Secondary schools in Korea currently select their material from 8 different independent history textbook publishers. From February 2017, all secondary schools will only use history textbooks produced and provided by the state. The South Korean education ministry stated that the government issued textbooks will remove “historical errors” and “ideological bias” for the greater good of the country.
This is not the first time that the ruling party has been trying to control textbooks. In 2013, the government approved a history textbook which carefully edited Japanese occupation and past president Park Chung-hee to appear less incriminating, and displayed a conservative slant on Korean history. Then in 2014, the government revised 8 history textbooks, claiming that they contained errors. Now they have succeeded in regulating all history textbooks for 2017.
There has been protest against this decision, because people fear that the government will manipulate the minds of students with distorted history. Education is a huge part of life since one is in the system from the age of 5 to 21 (on average). It plays an even bigger part in Korea, as students are consumed with academies and tests in order to compete for jobs. Information is inhaled with such ferocity, that it unconsciously shapes beliefs and thoughts. Could it be that the government is changing books deliberately to influence the new generation of voters and citizens?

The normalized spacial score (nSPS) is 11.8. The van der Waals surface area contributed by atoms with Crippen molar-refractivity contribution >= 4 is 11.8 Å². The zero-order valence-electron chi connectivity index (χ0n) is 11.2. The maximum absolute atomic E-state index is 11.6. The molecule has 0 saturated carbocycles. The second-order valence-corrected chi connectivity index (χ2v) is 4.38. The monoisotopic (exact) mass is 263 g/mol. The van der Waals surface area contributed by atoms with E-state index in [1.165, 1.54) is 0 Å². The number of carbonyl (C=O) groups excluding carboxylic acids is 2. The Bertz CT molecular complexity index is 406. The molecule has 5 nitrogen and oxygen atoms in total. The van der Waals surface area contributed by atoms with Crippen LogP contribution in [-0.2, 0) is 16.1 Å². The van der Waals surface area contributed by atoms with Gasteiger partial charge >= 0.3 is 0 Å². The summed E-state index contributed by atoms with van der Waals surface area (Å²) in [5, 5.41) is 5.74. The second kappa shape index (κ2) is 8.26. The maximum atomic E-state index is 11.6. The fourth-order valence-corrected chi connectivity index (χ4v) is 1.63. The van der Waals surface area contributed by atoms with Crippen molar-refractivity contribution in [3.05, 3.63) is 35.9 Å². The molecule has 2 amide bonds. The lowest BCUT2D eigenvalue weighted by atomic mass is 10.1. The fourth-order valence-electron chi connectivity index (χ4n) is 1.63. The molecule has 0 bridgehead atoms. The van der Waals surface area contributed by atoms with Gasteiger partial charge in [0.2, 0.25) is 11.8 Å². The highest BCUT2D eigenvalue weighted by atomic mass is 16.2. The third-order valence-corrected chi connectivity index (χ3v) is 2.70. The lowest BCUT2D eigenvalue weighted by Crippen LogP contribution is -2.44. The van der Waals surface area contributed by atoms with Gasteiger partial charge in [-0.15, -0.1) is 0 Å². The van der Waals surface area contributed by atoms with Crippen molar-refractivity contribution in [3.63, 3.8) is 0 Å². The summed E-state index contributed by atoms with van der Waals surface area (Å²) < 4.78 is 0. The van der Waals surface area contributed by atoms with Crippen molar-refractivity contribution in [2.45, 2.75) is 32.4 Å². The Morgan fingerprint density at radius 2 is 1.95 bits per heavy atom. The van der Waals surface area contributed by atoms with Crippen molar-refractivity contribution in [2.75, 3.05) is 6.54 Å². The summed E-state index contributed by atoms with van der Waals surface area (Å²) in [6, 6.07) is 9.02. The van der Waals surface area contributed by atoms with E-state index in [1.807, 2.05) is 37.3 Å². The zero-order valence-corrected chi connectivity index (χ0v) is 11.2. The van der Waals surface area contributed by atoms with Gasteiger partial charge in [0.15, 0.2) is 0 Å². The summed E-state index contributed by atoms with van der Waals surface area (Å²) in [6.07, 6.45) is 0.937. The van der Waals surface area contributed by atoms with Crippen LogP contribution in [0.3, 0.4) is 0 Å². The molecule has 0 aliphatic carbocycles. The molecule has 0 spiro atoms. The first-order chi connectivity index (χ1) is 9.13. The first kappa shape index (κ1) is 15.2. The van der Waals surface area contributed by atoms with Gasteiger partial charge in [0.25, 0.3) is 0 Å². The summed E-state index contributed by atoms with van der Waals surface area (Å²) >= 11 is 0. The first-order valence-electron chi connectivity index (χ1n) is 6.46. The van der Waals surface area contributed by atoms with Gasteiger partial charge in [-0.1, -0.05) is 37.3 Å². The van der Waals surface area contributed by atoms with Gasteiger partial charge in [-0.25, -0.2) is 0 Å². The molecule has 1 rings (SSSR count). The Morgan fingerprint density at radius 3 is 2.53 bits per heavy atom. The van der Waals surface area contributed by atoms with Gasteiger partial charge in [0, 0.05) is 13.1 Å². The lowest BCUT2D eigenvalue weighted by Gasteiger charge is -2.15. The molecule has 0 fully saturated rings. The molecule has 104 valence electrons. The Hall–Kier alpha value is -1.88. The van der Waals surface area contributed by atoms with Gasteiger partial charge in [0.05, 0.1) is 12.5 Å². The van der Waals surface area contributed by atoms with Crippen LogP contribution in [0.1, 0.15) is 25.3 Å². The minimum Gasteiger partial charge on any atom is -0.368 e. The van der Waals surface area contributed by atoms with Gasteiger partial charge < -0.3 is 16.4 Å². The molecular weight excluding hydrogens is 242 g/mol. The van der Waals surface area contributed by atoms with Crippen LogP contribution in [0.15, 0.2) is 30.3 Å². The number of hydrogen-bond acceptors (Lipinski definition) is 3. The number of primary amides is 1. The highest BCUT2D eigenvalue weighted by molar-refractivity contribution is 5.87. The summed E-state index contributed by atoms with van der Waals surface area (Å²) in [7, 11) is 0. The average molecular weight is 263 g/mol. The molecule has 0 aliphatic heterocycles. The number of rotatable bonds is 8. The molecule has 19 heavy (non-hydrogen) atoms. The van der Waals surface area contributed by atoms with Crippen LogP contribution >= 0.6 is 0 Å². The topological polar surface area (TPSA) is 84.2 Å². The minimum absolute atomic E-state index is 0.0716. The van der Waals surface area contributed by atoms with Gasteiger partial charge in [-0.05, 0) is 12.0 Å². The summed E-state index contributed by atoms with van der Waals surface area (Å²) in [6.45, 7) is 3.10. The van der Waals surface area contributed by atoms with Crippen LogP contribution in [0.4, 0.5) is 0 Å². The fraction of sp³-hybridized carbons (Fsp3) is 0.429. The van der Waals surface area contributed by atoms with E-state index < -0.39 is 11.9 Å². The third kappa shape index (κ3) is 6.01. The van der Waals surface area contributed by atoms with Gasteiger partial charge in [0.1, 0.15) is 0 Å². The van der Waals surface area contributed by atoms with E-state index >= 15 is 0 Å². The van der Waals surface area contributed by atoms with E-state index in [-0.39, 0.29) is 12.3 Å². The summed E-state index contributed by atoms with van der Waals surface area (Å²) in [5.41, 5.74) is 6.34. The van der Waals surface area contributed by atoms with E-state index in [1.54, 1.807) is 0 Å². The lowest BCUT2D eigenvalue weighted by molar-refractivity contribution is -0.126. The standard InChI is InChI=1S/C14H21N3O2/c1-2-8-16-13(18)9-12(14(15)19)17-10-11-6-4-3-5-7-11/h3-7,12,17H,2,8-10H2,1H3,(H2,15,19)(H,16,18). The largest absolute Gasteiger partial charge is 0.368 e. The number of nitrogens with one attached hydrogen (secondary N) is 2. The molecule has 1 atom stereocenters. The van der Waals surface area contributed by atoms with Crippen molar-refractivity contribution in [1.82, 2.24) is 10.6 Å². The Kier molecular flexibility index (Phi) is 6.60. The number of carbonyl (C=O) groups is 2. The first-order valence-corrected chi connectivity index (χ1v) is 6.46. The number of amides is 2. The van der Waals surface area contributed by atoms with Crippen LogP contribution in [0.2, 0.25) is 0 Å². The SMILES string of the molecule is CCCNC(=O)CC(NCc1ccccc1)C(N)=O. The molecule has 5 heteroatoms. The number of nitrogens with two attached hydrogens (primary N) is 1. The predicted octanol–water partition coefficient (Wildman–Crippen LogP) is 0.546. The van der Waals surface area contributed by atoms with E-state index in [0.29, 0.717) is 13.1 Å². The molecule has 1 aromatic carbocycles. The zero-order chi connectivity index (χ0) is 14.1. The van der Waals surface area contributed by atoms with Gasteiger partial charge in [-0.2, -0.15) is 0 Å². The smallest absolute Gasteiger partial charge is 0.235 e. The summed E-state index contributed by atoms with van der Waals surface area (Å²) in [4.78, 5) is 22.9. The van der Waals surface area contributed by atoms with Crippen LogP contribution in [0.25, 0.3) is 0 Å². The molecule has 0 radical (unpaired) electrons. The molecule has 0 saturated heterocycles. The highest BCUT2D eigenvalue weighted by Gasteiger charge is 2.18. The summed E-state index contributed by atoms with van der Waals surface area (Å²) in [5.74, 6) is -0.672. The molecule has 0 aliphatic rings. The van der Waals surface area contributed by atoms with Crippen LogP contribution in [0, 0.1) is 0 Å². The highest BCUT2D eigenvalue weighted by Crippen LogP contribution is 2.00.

Lee Joon Sik, a researcher at the Center For Historical Truth and Justice thinks so. He states that, “The president is trying to extend ruling-party control and recover her father’s lost honour. To do that, she needs to control the students”. Many people believe that the history textbooks are being altered for an obvious purpose. The current South Korean President Park Geun Hye is the daughter of past dictator Park Chung Hee. His dictatorship is a seared into Korean history, and many believe that his daughter is planning to rewrite him into a better light.
Many teachers, students, academics and politicians are unsettled by these changes. 50,000 people have signed petitions against it, and the number is rising every day. Protests, both peaceful and unruly, have been taking place all over the country, aswell as countless online websites and blogs which voice opposition.
Censorship of history is a slippery slope, but Korea is not the first country to experience it. Britain, America and Japan had controversies regarding biased and skilfully edited history books, which defend certain views and attack opposition.
Although the official manuscript has not been released, people fear that the state’s power is dangerously close to breaching human rights. Even though the internet is available to find the truth, this new law paints a bleak and dystopian picture of Korea’s education. The great George Orwell in his literary masterpiece Nineteen Eighty-Four wrote “He who controls the past controls the future. He who controls the present controls the past”. Could this be one step closer towards an omnipresent government?
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